MacBook Hard Drive Upgrades - dummies

By Mark L. Chambers

Asking whether you can upgrade your MacBook hard drive is a trick question. Yes, you certainly can upgrade your hard drive. But before you start cruisin’ the Internet for a 1TB monster, though, here are two suggestions:

  • Don’t upgrade your internal hard drive yourself.

  • Be sure you really need a hard drive upgrade.

And, all in all, Apple’s pretty generous when configuring drive storage for its base systems — current models run with anywhere from a 64GB solid-state drive to a 1TB magnetic hard drive.

Most folks simply don’t need more than 128GB or 500GB of drive space. You’re likely to find that you still have plenty of elbowroom on your drive unless you’re heavily into

  • Digital video (DV)

  • Cutting-edge video games

  • Tons of digital audio or digital photos

If you’re short on drive space, clean up your existing drive by deleting all the crud you don’t need, such as game and application demos, duplicate or work copies of images and documents, archived files you downloaded from the Internet, and the contents of your Trash.

Consider external hard drive options for your MacBook

If you do need additional hard drive space, consider using an external drive! Use a high-speed Thunderbolt, FireWire, or USB port to connect a second hard drive the quick and easy way.

Most of today’s external peripherals don’t even require the driver software that Mac old-timers remember with such hatred. You simply plug in a FireWire, Thunderbolt, or USB device, and it works. You can move your external drive between different Macs with a minimum of fuss and bother. A typical external USB 3.0 hard drive that holds 1TB will cost less than $100.

An external hard drive can do anything that your internal hard drive can do. You can boot from it, for example, or install a different version of OS X. External optical drives work just the same as internal models; Apple sells an external USB SuperDrive optical drive for the MacBook Air and MacBook Pro Retina for about $80.

Apple’s Time Capsule unit is an external hard drive with a difference: It stores the huge Time Machine backup files created by the Macs running Mountain Lion on your network, and it uses a wireless connection to transfer data!

Here’s one problem with external drives: Data typically transfers more slowly over a USB or FireWire connection than via an internal drive. That’s why most Mac owners use their external drives for storing lesser-used documents and applications or for Time Machine backups. Their favorite applications and often-used documents are housed on the faster internal drive.

USB 2.0/3.0

The USB standard is popular because it’s just as common in the PC world as in the Mac world. Your laptop carries at least two USB 3.0 ports on the sides of the case, and older MacBook models that can run Mountain Lion will have at least one USB 2.0 port. Hardware manufacturers can make one USB device that works on both types of computers.

Naturally, USB 3.0 offers faster data transfer speeds than the older USB 2.0 standard, so if your MacBook model sports USB 3.0 ports, you should buy only USB 3.0 external hard drives, CD/DVD recorders, or flash drives.

FireWire 800

The faster FireWire 800 port has now replaced the older FireWire 400 port (also called IEEE 1394) on today’s MacBook Pro models. However, with an adapter, you can use your FireWire 800 port for connecting older FireWire 400 external devices to your MacBook.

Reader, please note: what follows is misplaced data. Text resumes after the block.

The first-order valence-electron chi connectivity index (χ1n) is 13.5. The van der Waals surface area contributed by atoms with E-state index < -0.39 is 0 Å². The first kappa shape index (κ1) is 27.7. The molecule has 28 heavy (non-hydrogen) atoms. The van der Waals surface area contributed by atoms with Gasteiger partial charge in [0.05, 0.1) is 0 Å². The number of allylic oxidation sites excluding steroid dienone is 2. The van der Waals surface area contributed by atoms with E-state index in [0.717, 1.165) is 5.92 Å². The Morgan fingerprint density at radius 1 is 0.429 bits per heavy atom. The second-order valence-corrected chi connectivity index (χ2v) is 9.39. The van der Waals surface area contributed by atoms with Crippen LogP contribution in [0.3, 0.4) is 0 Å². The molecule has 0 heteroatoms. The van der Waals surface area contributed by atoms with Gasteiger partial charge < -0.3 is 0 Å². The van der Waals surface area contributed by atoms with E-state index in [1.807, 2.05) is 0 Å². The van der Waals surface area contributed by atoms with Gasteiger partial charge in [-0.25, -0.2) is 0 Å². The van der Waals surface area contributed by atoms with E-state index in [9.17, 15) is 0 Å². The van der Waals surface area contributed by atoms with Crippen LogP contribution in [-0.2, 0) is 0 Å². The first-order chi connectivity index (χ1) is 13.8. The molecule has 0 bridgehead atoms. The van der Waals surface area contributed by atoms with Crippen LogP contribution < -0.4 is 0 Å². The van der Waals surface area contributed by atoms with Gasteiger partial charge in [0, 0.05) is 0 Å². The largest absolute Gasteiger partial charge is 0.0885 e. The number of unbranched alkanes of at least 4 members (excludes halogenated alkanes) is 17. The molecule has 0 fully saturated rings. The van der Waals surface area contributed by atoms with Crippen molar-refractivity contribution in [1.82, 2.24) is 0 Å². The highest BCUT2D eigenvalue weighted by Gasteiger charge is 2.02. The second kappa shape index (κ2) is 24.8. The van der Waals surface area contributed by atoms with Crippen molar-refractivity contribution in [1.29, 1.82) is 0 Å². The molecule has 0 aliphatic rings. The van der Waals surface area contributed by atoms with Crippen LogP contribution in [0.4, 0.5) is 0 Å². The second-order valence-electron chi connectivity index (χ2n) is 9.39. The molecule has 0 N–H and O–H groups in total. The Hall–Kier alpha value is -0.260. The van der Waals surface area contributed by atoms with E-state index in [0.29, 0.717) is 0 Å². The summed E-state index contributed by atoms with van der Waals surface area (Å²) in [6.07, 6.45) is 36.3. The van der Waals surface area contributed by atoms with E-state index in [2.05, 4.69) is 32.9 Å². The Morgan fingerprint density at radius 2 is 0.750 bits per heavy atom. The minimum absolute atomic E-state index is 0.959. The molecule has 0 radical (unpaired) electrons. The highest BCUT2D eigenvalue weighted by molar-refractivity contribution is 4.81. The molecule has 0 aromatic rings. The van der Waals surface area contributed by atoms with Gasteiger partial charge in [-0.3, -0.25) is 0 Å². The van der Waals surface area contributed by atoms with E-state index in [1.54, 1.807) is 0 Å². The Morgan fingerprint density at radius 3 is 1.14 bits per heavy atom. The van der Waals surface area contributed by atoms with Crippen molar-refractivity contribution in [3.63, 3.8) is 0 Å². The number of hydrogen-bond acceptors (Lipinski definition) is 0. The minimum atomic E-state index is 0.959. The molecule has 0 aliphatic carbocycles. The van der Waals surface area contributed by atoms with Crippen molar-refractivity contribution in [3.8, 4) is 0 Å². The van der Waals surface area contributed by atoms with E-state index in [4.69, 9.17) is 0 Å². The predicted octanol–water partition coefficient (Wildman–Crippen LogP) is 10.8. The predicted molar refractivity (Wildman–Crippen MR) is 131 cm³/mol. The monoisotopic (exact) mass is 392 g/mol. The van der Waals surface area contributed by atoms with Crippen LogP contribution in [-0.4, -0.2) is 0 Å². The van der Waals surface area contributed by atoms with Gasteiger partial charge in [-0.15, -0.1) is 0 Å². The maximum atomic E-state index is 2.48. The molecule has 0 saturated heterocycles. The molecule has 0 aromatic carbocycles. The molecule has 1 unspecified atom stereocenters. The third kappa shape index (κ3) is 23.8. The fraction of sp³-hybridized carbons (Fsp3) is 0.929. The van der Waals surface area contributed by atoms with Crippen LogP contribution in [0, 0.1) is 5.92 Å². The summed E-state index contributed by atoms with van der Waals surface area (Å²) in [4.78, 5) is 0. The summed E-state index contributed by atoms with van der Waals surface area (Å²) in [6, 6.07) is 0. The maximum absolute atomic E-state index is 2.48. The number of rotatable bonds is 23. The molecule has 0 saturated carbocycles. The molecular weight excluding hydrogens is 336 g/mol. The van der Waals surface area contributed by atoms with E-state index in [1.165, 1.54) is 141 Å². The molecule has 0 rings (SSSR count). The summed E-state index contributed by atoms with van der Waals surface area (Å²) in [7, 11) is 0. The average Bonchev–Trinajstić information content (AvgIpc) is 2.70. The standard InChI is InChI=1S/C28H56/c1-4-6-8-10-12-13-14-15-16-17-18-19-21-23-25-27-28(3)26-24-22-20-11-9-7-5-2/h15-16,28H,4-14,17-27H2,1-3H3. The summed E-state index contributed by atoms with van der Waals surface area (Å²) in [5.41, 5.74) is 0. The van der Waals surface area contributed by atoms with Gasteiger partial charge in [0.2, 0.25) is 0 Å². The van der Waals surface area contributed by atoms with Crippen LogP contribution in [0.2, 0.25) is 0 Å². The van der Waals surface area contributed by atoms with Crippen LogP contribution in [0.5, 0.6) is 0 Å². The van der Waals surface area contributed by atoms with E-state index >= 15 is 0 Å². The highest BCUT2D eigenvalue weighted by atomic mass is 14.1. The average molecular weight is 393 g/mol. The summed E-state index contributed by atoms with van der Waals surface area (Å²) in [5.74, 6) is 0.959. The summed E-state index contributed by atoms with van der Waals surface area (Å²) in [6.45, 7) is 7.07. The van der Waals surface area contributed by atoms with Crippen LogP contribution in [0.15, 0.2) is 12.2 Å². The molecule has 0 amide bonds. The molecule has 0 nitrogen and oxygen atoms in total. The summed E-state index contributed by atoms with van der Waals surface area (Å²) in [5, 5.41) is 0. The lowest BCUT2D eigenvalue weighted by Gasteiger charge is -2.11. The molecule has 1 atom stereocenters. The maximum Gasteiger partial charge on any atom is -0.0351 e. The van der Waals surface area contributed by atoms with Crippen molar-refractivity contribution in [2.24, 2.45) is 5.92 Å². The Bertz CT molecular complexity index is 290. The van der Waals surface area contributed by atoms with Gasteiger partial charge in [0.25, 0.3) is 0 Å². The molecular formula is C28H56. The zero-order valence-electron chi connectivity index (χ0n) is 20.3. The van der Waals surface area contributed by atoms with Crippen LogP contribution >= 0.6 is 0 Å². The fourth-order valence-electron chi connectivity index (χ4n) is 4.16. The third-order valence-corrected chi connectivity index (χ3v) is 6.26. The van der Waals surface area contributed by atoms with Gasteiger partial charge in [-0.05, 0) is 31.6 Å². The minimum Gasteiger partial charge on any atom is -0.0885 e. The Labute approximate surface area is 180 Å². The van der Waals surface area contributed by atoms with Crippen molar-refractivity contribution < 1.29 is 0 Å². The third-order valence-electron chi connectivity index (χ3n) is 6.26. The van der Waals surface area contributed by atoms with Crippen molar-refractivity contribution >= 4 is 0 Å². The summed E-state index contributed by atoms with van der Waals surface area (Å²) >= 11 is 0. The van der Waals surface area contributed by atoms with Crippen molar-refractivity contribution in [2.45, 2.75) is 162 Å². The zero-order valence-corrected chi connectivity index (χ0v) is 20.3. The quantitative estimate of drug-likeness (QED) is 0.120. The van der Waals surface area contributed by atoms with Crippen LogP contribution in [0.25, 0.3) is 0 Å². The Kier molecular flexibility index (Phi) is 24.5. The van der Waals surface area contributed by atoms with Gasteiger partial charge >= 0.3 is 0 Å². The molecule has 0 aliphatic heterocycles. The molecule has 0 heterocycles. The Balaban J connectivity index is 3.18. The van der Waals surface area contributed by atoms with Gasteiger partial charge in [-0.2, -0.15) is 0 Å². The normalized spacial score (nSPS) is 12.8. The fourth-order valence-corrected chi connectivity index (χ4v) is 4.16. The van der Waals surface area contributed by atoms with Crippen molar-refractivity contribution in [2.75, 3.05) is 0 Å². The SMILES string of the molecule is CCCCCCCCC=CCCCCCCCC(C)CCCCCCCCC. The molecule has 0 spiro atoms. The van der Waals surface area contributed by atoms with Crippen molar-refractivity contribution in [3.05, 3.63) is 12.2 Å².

Thunderbolt

A Thunderbolt external drive offers much better performance than either a FireWire 800 or a USB 3.0 drive, and today’s shiny Thunderbolt drives are getting cheaper every day. All current MacBook models proudly sport a Thunderbolt port on the side.

How to connect an external drive to your MacBook

With FireWire, Thunderbolt, or USB, you can install an external hard drive without opening your laptop’s case. With your MacBook turned on, follow these steps:

  1. Connect the FireWire, Thunderbolt, or USB cable betwixt the drive and your computer.

  2. Plug the external drive into a convenient surge protector or uninterruptible power supply.

    Note that some external devices are bus-powered, meaning that they don’t need a separate power supply. These devices draw their power directly from the port.

  3. Switch on the external drive.

  4. If the drive is unformatted (or formatted for use in Windows), partition and format the external drive.

    The drive comes with instructions or software for you to do this. Partitioning divides the new drive into one (or more) volumes, each of which is displayed as a separate hard drive in Mountain Lion.

    If the drive comes preformatted for use with a Windows PC, consider reformatting it for use with OS X — doing so will result in faster performance and more efficient use of space.

After the drive is formatted and partitioned, it immediately appears on the desktop. Shazam!

Gotta have an internal hard drive

If you decide that you must upgrade your existing internal drive — or if your internal drive fails and needs to be replaced — you should always take your MacBook to an authorized Apple service center and allow the techs there to sell you a drive and make the swap. Here are four darned good reasons why:

  • Warranty: You’re very likely to void your laptop’s warranty by attempting a drive upgrade yourself.

  • Selection: If you’re worried about choosing the proper drive, your friendly neighborhood Apple technician can order the correct type and size of drive for you.

  • Difficulty: Swapping a drive in your Mac laptop isn’t anywhere near as easy as adding RAM modules in the MacBook Pro.

  • Backup: That very same Apple service technician can back up all the data on your existing drive, format the new drive, and move all your data to its new mansion, so you won’t lose a single document. That will save you time and possible angst.